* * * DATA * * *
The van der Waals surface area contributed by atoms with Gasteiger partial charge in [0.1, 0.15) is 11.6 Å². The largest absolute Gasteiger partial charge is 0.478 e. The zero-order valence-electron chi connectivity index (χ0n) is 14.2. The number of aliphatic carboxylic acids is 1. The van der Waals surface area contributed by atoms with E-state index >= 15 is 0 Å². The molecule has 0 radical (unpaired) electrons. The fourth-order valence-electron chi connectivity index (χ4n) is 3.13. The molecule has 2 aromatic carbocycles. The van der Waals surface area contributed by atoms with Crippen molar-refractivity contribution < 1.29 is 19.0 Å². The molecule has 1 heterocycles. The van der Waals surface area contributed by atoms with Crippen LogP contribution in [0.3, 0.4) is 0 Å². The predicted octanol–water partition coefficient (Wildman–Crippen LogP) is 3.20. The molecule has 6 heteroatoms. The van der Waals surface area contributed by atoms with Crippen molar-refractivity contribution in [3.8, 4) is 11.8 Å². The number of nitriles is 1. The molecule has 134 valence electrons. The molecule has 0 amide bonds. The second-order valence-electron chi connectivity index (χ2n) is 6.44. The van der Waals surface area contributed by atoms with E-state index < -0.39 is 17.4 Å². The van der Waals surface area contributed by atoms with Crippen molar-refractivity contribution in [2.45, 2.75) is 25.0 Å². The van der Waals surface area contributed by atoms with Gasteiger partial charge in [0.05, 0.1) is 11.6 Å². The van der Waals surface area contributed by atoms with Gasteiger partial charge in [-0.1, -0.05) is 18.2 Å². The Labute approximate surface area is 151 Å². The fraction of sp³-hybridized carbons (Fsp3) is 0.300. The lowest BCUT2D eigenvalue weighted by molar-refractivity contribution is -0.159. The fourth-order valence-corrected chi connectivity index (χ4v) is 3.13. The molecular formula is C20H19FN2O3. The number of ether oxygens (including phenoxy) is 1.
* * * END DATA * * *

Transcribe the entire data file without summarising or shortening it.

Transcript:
The van der Waals surface area contributed by atoms with Gasteiger partial charge in [0.1, 0.15) is 11.6 Å². The largest absolute Gasteiger partial charge is 0.478 e. The zero-order valence-electron chi connectivity index (χ0n) is 14.2. The number of aliphatic carboxylic acids is 1. The van der Waals surface area contributed by atoms with E-state index >= 15 is 0 Å². The molecule has 0 radical (unpaired) electrons. The fourth-order valence-electron chi connectivity index (χ4n) is 3.13. The molecule has 2 aromatic carbocycles. The van der Waals surface area contributed by atoms with Crippen molar-refractivity contribution < 1.29 is 19.0 Å². The molecule has 1 heterocycles. The van der Waals surface area contributed by atoms with Crippen LogP contribution in [0.3, 0.4) is 0 Å². The predicted octanol–water partition coefficient (Wildman–Crippen LogP) is 3.20. The molecule has 6 heteroatoms. The van der Waals surface area contributed by atoms with Crippen molar-refractivity contribution in [3.8, 4) is 11.8 Å². The number of nitriles is 1. The molecule has 134 valence electrons. The molecule has 0 amide bonds. The second-order valence-electron chi connectivity index (χ2n) is 6.44. The van der Waals surface area contributed by atoms with E-state index < -0.39 is 17.4 Å². The van der Waals surface area contributed by atoms with Crippen molar-refractivity contribution in [2.45, 2.75) is 25.0 Å². The van der Waals surface area contributed by atoms with Gasteiger partial charge in [0.05, 0.1) is 11.6 Å². The van der Waals surface area contributed by atoms with Gasteiger partial charge in [-0.1, -0.05) is 18.2 Å². The Labute approximate surface area is 151 Å². The fraction of sp³-hybridized carbons (Fsp3) is 0.300. The lowest BCUT2D eigenvalue weighted by molar-refractivity contribution is -0.159. The fourth-order valence-corrected chi connectivity index (χ4v) is 3.13. The molecular formula is C20H19FN2O3. The number of ether oxygens (including phenoxy) is 1.